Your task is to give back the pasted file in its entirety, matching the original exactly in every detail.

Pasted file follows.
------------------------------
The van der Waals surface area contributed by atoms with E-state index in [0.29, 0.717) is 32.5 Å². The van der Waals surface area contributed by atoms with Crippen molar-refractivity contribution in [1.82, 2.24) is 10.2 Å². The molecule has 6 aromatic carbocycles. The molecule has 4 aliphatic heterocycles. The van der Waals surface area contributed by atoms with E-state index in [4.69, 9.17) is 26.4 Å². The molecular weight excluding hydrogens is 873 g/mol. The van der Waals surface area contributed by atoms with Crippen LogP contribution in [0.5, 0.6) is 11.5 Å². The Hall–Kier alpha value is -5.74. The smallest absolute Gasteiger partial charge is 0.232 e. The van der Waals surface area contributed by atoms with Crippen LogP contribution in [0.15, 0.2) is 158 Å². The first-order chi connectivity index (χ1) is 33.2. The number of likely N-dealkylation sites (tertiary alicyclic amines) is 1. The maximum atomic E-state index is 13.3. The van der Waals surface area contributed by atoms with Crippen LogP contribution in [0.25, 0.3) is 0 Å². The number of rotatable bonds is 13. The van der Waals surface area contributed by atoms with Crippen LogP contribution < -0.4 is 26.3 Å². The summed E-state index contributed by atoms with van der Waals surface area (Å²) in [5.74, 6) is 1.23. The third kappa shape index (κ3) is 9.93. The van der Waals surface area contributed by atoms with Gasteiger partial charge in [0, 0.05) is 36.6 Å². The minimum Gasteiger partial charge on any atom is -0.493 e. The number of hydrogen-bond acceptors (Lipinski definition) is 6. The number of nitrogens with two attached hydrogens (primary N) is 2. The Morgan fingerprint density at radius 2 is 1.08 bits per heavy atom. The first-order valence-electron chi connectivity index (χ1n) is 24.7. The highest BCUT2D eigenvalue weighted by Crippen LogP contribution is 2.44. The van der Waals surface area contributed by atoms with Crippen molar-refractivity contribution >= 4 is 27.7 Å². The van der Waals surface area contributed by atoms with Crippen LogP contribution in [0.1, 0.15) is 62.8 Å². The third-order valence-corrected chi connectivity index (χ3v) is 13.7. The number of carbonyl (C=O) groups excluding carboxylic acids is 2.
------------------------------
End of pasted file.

The van der Waals surface area contributed by atoms with E-state index in [0.29, 0.717) is 32.5 Å². The van der Waals surface area contributed by atoms with Crippen molar-refractivity contribution in [1.82, 2.24) is 10.2 Å². The molecule has 6 aromatic carbocycles. The molecule has 4 aliphatic heterocycles. The van der Waals surface area contributed by atoms with E-state index in [4.69, 9.17) is 26.4 Å². The molecular weight excluding hydrogens is 873 g/mol. The van der Waals surface area contributed by atoms with Crippen LogP contribution in [0.5, 0.6) is 11.5 Å². The Hall–Kier alpha value is -5.74. The smallest absolute Gasteiger partial charge is 0.232 e. The van der Waals surface area contributed by atoms with Crippen LogP contribution in [0.15, 0.2) is 158 Å². The first-order chi connectivity index (χ1) is 33.2. The number of likely N-dealkylation sites (tertiary alicyclic amines) is 1. The maximum atomic E-state index is 13.3. The van der Waals surface area contributed by atoms with Crippen LogP contribution in [0.25, 0.3) is 0 Å². The number of rotatable bonds is 13. The van der Waals surface area contributed by atoms with Crippen LogP contribution < -0.4 is 26.3 Å². The summed E-state index contributed by atoms with van der Waals surface area (Å²) in [5.74, 6) is 1.23. The third kappa shape index (κ3) is 9.93. The van der Waals surface area contributed by atoms with Gasteiger partial charge in [0, 0.05) is 36.6 Å². The minimum Gasteiger partial charge on any atom is -0.493 e. The number of hydrogen-bond acceptors (Lipinski definition) is 6. The number of nitrogens with two attached hydrogens (primary N) is 2. The Morgan fingerprint density at radius 2 is 1.08 bits per heavy atom. The first-order valence-electron chi connectivity index (χ1n) is 24.7. The highest BCUT2D eigenvalue weighted by Crippen LogP contribution is 2.44. The van der Waals surface area contributed by atoms with Crippen molar-refractivity contribution >= 4 is 27.7 Å². The van der Waals surface area contributed by atoms with Crippen LogP contribution in [0.1, 0.15) is 62.8 Å². The third-order valence-corrected chi connectivity index (χ3v) is 13.7. The number of carbonyl (C=O) groups excluding carboxylic acids is 2.